The new album by the Manic Street Preachers, Send Away the Tigers, is a luxurously catchy, loud, anthemic, passionate, and energetic. After the wintry elegiac pop of their absurdly underrated Lifeblood album, this album will inevitably be described as a "return" to the loud, brash punk of their first two albums (before they created something like the rock equivalent to Paul Celan's poems and Goya's Disasters of War paintings on The Holy Bible and long before the triumphant years of Everything Must Go and This is My Truth, Tell Me Yours).
Send Away the Tigers, aside from being a great album title (all of the Manics' titles are great; think about it) and sporting their best ever album cover, is a riotous joy. Purchasing this album is worth walking through Cardiff streets in the early morning, when winds are blowing off the Irish Sea, while wearing a devil or fairy outfit. The cover actually embodies the tone of this album quite well: Send Away the Tigers is startling in its youthful vigour and zest; there must be a diabolical energy infusing these songs with such fire and life. There have to be, at the very least, Welsh sprites at work.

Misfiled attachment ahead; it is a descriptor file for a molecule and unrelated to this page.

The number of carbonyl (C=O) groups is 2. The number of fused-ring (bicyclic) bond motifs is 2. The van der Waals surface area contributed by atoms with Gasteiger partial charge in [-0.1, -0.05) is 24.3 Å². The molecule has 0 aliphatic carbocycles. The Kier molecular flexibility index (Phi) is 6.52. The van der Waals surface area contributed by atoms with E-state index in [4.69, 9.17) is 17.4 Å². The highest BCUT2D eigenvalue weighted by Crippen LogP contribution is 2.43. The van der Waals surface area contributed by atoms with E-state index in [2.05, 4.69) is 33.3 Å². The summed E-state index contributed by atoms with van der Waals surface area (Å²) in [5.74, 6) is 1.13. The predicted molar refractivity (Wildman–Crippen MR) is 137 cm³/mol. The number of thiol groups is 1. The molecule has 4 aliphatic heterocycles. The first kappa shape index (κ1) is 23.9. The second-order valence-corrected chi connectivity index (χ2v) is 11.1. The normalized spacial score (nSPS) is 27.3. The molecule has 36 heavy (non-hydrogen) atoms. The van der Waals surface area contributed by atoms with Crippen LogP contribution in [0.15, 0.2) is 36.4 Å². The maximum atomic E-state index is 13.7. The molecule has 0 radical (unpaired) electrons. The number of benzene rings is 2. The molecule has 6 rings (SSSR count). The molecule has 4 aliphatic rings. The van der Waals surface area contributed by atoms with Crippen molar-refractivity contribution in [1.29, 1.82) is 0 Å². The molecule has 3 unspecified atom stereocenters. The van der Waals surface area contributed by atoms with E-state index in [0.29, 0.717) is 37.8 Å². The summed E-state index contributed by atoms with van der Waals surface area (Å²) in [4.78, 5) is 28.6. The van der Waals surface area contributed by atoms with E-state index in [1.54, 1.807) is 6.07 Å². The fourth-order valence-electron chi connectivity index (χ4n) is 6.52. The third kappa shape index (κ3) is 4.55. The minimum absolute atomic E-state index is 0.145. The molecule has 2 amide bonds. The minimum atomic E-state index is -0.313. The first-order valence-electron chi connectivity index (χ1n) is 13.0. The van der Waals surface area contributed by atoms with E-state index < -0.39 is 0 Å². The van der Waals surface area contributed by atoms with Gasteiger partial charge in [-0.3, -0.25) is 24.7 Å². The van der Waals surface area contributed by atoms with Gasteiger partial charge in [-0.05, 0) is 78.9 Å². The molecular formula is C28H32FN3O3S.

Songs like "Underdogs," "Indian Summer," "I'm Just a Patsy," and the magnificent title track do recall the Manics' early days, but these songs are much more developed and muscular than anything on the first two albums. There's not a note wasted in these songs; each riff is thrilling, and James Dean Bradfield's voice has never been better. And "The Second Great Depresson," "Autumn Song" and the soul-cleansing single "Your Love Alone is Not Enough" manage to be blazing AND gorgeous. Actually the whole album is like that. Buy it. It's a rock n' roll feast, with much more swagger and soul and memorable melody and loud pogo-ing joy than anything on the new Butch Walker album. Wake up, Atlanta.